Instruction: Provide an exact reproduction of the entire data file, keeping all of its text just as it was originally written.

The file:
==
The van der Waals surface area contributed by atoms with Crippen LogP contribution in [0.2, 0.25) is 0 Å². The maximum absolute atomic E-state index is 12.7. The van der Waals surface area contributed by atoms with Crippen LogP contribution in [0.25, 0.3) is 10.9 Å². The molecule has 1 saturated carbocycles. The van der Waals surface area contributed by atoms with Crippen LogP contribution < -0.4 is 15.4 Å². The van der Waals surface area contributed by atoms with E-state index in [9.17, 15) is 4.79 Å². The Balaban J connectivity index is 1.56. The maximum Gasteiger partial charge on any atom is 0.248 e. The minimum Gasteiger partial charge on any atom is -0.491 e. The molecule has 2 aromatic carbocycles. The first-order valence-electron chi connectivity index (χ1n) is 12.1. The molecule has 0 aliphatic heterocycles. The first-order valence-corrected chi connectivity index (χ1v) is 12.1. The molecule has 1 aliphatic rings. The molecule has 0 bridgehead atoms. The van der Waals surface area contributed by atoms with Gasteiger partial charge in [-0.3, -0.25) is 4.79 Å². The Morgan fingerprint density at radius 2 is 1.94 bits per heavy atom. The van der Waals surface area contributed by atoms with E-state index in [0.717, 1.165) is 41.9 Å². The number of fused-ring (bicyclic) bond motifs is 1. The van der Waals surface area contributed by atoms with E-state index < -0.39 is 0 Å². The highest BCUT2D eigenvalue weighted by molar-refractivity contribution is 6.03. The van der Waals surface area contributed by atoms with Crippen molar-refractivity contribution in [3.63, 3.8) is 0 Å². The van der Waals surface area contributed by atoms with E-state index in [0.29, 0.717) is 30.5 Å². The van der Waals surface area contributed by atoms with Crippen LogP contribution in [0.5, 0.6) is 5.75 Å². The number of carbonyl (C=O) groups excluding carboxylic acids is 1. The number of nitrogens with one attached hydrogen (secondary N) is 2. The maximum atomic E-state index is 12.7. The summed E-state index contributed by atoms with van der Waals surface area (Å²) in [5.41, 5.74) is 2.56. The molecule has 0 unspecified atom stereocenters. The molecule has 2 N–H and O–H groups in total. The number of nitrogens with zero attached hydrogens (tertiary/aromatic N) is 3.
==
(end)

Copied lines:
The van der Waals surface area contributed by atoms with Crippen LogP contribution in [0.2, 0.25) is 0 Å². The maximum absolute atomic E-state index is 12.7. The van der Waals surface area contributed by atoms with Crippen LogP contribution in [0.25, 0.3) is 10.9 Å². The molecule has 1 saturated carbocycles. The van der Waals surface area contributed by atoms with Crippen LogP contribution < -0.4 is 15.4 Å². The van der Waals surface area contributed by atoms with E-state index in [9.17, 15) is 4.79 Å². The Balaban J connectivity index is 1.56. The maximum Gasteiger partial charge on any atom is 0.248 e. The minimum Gasteiger partial charge on any atom is -0.491 e. The molecule has 2 aromatic carbocycles. The first-order valence-electron chi connectivity index (χ1n) is 12.1. The molecule has 0 aliphatic heterocycles. The first-order valence-corrected chi connectivity index (χ1v) is 12.1. The molecule has 1 aliphatic rings. The molecule has 0 bridgehead atoms. The van der Waals surface area contributed by atoms with Gasteiger partial charge in [-0.3, -0.25) is 4.79 Å². The Morgan fingerprint density at radius 2 is 1.94 bits per heavy atom. The van der Waals surface area contributed by atoms with E-state index in [0.717, 1.165) is 41.9 Å². The number of fused-ring (bicyclic) bond motifs is 1. The van der Waals surface area contributed by atoms with E-state index < -0.39 is 0 Å². The highest BCUT2D eigenvalue weighted by molar-refractivity contribution is 6.03. The van der Waals surface area contributed by atoms with Crippen molar-refractivity contribution in [3.63, 3.8) is 0 Å². The van der Waals surface area contributed by atoms with E-state index in [0.29, 0.717) is 30.5 Å². The van der Waals surface area contributed by atoms with Crippen LogP contribution in [0.5, 0.6) is 5.75 Å². The number of carbonyl (C=O) groups excluding carboxylic acids is 1. The number of nitrogens with one attached hydrogen (secondary N) is 2. The maximum atomic E-state index is 12.7. The summed E-state index contributed by atoms with van der Waals surface area (Å²) in [5.41, 5.74) is 2.56. The molecule has 0 unspecified atom stereocenters. The molecule has 2 N–H and O–H groups in total. The number of nitrogens with zero attached hydrogens (tertiary/aromatic N) is 3.